Vianney Le Caer/Invision/AP
Almodovar, who accepted the Cannes invitation to travel down from Madrid to give Foster her honorary Palme d’Or, grinned over his recent completion of his Penelope Cruz drama “Parallel Mothers,” set to premiere in Spain in early September ahead of a Christmas release in the U.S. Bong, who shrugged off his Cannes speech as “kind of boring,” said he was nearly done writing one of two new projects (his live-action effort comes next, following by an animated endeavor he expects to take several years). “O.J.: Made in America” director Ezra Edelman, head of the jury for the Golden Eye Documentary prize, took in his first Cannes experience and the pressure he felt to accept the invite despite post-production obligations back in New York.
Un Certain Regard jury president Andrea Arnold spent the last four years immersed in the world of day-to-day bovine experiences for her experimental Cannes offering, “Cow,” and was amused that the opening ceremony included a highlight reel that sampled her project with a clip comprised of little more than that aforementioned cow staring at the camera. Brazilian director Kleber Mendonca Filho, whose country remains under lockdown as COVID numbers continue to swell under Bolsonaro’s mismanagement, quarantined ahead of the festival in France with wife Emilie Lesclaux. The filmmaker last attended Cannes with his Jury Prize winner “Bacurau,” but his last movie theater experience was in early 2020 for a “Bacurau” Q&A, which I happened to moderate at the IFC Center. Theaters closed down a few days later and he barely managed to get back home.
Other industry insiders looked to the future: Producer Ted Hope, who set up “Annette” at Amazon prior to his departure two years ago, looked downright giddy about returning to the nuances of independent producing while maintaining a first-look Amazon deal. (He recently returned from the Mexico City shoot of Roger Ross Williams’ narrative debut, the Gael Garcia Bernal wrestling drama “Cassandro,” an Amazon project.) Sony Pictures Classics co-president Michael Barker, who has brought Eva Husson’s period drama “Mothering Sunday” to the festival out of competition, was combing through the lineup for undistributed options such as Ari Folman’s animated “Who Is Anne Frank” and Norwegian director Joaquim Trier’s coming-of-age dramedy “The Worst Person in the World.”
As the catchups continued, the room was brimming with conversations about cinema that felt consistent with previous editions. “It’s like you fell asleep, dreamed for a year, and then you woke up,” Fremaux said as he welcomed guests at the door to the event, which took place in a tent at Palm Beach. He beamed over the continuation of the festival’s most familiar hallmark, the 3D bumper of the staircase and Cannes logo that precedes each screening. “The only thing we changed was the tickets!” he said, referring to the decision to turn the usual mangled process of ticketing at the festival into an all-digital affair. Despite some hiccups with the ticket request site, it was a welcome switch, though the mayhem outside “The Story of Film” as all ticket holders merged into a single unseemly line suggested there were still some kinks to iron out.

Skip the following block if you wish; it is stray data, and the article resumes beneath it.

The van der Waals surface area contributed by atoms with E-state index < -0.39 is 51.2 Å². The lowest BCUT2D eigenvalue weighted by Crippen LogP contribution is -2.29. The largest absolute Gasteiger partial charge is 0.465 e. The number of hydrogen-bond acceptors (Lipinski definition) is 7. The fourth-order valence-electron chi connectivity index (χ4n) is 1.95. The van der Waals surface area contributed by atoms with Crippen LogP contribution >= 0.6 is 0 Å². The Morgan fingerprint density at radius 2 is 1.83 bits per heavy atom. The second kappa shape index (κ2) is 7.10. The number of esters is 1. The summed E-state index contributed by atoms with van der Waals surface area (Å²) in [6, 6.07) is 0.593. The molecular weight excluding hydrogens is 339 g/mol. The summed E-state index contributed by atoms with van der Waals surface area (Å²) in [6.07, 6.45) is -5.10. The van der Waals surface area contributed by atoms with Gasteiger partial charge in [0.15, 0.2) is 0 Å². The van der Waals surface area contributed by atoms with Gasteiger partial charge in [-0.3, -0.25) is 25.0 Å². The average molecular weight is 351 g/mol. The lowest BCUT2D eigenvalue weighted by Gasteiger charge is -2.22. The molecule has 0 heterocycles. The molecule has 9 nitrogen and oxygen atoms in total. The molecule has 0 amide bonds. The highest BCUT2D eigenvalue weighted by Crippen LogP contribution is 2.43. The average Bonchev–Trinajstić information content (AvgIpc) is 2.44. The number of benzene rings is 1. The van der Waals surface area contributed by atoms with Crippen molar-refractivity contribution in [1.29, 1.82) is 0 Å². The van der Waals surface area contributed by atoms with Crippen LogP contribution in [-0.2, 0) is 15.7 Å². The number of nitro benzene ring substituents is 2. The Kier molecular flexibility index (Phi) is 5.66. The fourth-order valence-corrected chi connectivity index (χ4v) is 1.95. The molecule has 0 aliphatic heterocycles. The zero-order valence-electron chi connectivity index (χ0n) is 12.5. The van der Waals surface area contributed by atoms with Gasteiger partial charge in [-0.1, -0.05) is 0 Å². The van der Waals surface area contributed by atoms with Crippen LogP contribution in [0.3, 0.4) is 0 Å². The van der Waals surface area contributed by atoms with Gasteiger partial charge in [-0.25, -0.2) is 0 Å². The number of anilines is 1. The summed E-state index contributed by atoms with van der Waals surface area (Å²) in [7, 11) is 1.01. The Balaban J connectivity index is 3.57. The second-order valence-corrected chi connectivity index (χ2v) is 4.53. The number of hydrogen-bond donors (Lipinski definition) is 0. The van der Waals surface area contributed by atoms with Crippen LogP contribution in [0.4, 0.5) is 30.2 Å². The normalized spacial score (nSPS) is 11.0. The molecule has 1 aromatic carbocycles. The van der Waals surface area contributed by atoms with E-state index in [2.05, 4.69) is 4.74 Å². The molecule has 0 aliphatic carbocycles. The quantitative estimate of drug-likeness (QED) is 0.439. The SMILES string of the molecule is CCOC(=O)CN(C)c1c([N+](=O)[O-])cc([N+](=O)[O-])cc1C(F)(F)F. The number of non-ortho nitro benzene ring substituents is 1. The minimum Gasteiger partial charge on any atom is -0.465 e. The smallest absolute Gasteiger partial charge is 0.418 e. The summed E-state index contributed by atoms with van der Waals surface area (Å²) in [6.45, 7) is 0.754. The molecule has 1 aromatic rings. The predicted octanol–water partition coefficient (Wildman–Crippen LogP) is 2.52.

Still, it was a start. (“So may we start!” Cannes director Pierre Lescure told the room, quoting the Sparks song that opens “Annette.”) Another dinner attendee, Berlinale artistic director Carlo Chatrian, had barely gotten into the swing of his new gig in early 2020 — which marked my own final overseas trip before this one — when the pandemic took hold, and last February, one of the other more prominent European festivals went online. Chatrian said he saw positive results from local audiences from a recent summer showcase of the Berlinale selection that took the form of outdoor screenings, but the Cannes gathering gave him hope for something closer to business as usual by early next year.
But forget about next year. How about next week? For now, the Cannes machinery chugs along; crowds seem keen on assembling to argue about the nature of an art form always defined by its unsteady relationship to commerce. Film festivals remain an insular platform for cinema that may or not succeed with wider audiences. At the same time, the global success of “Parasite” following its Cannes launch in 2019 initially created speculation that the festival might continue to catapult international filmmaking talent to global recognition, and that cliffhanger dangled over the strange year to come.
Yet even if the bulk of the movies at Cannes fail to became crossover hits, the festival’s purpose extends beyond that metric. Unlike the United States, festivals like Cannes are financed by government funds and exist in part as a kind of cultural imperative to keep cinema alive. That concept may have sounded precious in pre-COVID times, but it’s an essential one now, when the industry needs all the help it can get. It has left some to wonder how such a robust investment in the future of this art form might extend beyond 10 days in the south of France.
At the “Annette” after party on the rooftop of the Five Seas Hotel, one filmmaker suggested that Amazon would be best suited to look at its financial support for unconventional work like “Annette” as a charity effort. “Why not finance 100 movies like this? They have Monopoly money,” he said. “Why even pretend this is a business?”
The question hung in the air along with the smell of sweat, smoke, and booze on a rooftop altogether too crowded for its own good. It was time to call it a night. More festival would come the next day.